by Stuart Burns
Ford Motor Company (NYSE:F) took the automotive world by storm when it announced it was going to construct the iconic F-150 pickup truck from aluminum in 2015.
The very idea that America's workhorse could be made from something so fragile as aluminum was a complete anathema to some people, but the resulting product, on the whole, has been well received.
Lighter, more economical and more responsive, it can be said in most quarters to have been a success; so much so that Ford has recently announced it will increase the aluminum content in 2017 models.
GM Plays Catch Up
Despite initially trashing the idea, General Motors (NYSE:GM) has now said it would sink $877 million into its Flint, Mich., truck factory this year with the intention of converting many of the bodies for models such as the Chevrolet Silverado and GMC Sierra pickups into aluminum.
Announcements from other manufacturers have been met with, on the whole, yawns, as consumers have come to expect light-weighting as the new trend and welcomed better fuel consumption and increased towing weights that have been the result.
Well, that's all fine and dandy as they say in some parts of the world, but there's a limit, right, for your sports car or your drive to work sedan? Sure, low weights are a good idea but what about your magic carpet, do you want that made out of aluminum?
Well, Rolls Royce (OTCPK:RYCEF, OTCPK:RYCEY), the ultimate word in motoring luxury, is also going aluminum in an effort, principally, to increase fuel consumption but also responsiveness and (if it's possible) ride comfort. It's true to say your average RR owner barely considers fuel consumption. Fuel costs are something lesser mortals think about, not the owner of a Phantom, Ghost or Wraith.
But, with a curb weight approaching 6,000 lbs. and a V12 engine displacing 6.75 liters, fuel economy is about what one would expect - 11 mpg in the city and 19 mpg on the highway. It may not be of concern to those that can afford the eye-watering price tag but legislation requires better, a challenge that faces not just Rolls but Bentley and other luxury brands such as Aston Martin.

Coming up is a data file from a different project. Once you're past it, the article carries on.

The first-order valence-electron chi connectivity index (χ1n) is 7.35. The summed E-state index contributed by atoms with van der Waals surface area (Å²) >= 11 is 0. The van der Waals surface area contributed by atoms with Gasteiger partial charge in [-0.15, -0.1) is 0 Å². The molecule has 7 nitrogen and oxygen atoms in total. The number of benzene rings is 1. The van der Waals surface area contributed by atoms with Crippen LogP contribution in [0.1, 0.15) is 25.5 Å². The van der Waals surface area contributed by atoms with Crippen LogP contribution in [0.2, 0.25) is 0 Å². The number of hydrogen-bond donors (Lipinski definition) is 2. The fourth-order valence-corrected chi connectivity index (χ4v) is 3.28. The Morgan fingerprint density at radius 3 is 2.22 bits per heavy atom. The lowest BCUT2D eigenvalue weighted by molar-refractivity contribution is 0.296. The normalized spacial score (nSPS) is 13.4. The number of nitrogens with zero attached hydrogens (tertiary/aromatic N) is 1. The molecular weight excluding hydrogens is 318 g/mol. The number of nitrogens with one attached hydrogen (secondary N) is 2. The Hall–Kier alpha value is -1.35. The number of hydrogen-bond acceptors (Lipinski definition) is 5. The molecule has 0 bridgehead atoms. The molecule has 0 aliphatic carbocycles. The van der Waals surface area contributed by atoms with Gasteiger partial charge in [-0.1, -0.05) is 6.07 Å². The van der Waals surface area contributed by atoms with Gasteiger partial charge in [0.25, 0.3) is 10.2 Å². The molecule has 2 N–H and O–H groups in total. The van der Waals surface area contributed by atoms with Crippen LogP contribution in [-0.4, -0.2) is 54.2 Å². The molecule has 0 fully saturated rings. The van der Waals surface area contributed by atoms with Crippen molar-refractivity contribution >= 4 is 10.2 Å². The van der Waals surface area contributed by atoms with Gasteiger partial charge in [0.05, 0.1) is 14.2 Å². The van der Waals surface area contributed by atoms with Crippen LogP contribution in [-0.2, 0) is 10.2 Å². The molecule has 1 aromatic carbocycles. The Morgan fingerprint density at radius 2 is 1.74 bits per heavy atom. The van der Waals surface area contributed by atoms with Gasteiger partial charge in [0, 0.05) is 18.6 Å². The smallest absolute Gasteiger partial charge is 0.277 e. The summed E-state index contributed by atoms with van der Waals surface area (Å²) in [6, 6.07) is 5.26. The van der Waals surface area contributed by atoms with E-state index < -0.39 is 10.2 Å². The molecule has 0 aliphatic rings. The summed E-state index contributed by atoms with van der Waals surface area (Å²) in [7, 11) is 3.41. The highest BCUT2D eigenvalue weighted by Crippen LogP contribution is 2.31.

So, the magic carpet is going lightweight for 2018 with new aluminum space-frame architecture. In fact, all future models hailing from BMW's luxury wing at Goodwood will use the same modular aluminum-intensive space-frame chassis. Understandably, a company the size of Rolls-Royce - which builds only around 4,000 cars a year - cannot afford to develop different platforms for each model, so even the new SUV crossover known tentatively as Project Cullinan will use the same architecture come launch in 2018. Is it just me or does it sound like, possibly, a Rolls Royce SUV? Nah, I thought not. Doesn't seem right, somehow, does it?
Anyway, following the initial announcement in February, the firm has now started testing a prototype and heavily disguised versions have been sighted with photos not really giving much away.
The shape would appear to be little changed from the current Phantom, as you would expect the difference would be in the ride, handling and responsiveness, not so much the overall body shape. I guess we can trust Rolls to get this right, they have been doing well recently, just posting last year's results. Outside of China, Rolls Royce achieved the second-best annual performance in its 112-year history, the firm sold 3,785 vehicles in 2015, a drop of only 6.8% on the previous year's record performance in spite of a 54% plunge in sales to China.
We look forward to a road test on the all-new aluminum bodied sedan with anticipation, even if the idea of an SUV crossover still inspires trepidation.
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